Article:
There was a massive sense of achievement when we finally reached the summit
How significant was the Wham! result after 36 years?
“It’s a huge moment. First and foremost, it’s a testament to the incredible talent of George Michael and Andrew Ridgeley for creating one of the best, most loved songs of all time. Secondly, it was a just reward for everybody on the George Michael/Wham! team for a huge amount of effort and creative thinking over the last few years, which has pushed the song ever closer to that No.1 spot. As with Mariah Carey a few weeks before, there was a massive sense of achievement when we finally reached the summit. My only regret is that we couldn’t be together to celebrate this history making milestone.”
Sony CG performed ahead of the market and increased share on track streams. What's the forecast in 2021 for further catalogue growth on streaming?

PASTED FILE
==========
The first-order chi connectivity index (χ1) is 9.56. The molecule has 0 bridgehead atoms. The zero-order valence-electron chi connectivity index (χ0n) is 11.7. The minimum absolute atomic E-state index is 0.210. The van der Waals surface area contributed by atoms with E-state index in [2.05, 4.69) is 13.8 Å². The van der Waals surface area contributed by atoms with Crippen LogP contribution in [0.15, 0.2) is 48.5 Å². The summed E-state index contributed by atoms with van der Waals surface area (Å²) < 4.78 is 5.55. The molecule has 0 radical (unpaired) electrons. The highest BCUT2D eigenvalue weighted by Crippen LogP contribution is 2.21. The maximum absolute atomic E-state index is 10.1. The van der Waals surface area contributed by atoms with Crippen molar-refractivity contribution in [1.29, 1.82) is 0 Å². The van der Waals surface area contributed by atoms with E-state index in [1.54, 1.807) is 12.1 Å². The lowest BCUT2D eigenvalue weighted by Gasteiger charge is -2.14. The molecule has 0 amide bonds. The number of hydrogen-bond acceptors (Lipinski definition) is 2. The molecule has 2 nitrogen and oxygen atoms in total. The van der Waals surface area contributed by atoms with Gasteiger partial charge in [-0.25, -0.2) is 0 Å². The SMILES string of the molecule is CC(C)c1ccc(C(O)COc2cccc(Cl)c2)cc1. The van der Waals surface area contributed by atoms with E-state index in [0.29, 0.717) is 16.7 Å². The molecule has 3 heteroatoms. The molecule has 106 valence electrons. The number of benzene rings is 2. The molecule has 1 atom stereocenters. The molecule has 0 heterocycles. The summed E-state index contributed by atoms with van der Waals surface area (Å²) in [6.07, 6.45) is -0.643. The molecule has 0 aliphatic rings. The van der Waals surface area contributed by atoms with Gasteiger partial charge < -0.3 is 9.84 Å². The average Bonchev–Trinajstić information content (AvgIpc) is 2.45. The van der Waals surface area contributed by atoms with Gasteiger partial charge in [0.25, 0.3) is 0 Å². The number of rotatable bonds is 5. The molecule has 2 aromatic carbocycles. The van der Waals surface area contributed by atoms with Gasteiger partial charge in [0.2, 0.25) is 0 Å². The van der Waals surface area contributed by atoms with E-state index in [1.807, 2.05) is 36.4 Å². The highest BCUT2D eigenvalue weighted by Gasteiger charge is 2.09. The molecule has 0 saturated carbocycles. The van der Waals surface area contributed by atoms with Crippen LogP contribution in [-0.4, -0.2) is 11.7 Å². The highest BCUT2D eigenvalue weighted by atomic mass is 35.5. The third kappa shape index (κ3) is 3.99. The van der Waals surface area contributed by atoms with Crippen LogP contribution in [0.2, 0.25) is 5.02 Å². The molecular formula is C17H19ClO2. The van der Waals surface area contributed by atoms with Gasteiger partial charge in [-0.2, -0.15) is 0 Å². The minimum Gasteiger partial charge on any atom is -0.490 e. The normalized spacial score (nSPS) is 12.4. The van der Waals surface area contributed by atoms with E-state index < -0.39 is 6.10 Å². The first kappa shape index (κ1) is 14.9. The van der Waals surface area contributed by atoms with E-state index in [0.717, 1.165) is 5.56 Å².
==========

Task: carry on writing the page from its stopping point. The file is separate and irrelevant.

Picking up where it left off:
“We put a lot of focus on track streams and we spend a lot of time developing ways to improve those numbers. Great music has become timeless. People don’t mind whether the song they like is four years old or 40 years old, and with millions of songs available 24/7 the outlook for repertoire of all ages has never been better.”
What's the outlook for compilation market?
“The market for compilations has dropped since the dizzy heights of years ago. But so long as there is a demand from consumers for this format, we will be there to meet it by one means or another.”
Warner Music’s catalogue division had some notable success in 2020, including the No.1 vinyl album for Fleetwood Mac’s Rumours, which was the No.14 album of the year overall (155,815 sales in 2020). The label went even better with the Fleetwood Mac best of, 50 Years – Don’t Stop, the 10th biggest album of 2020 (186,067 sales last year).
Rhino had a 2.5% share of All Music All Albums last year (2019: 2.8%); and it finished ahead of UMC and Sony Music CG for All Music Artist Albums in ninth position overall, even though its share dipped from 2.8% to 2.5%. The label was also ahead of its two main catalogue rivals for Artist Album Sales, finishing in third place overall with a 5.9% share (2019: 6.4%) behind EMI and Polydor.
Rhino also performed well on Track Streams, increasing share by 0.1 points to 1.9%, a minor movement that still required 25% year-on-year growth in streaming volumes.
The demand for these great artists is not waning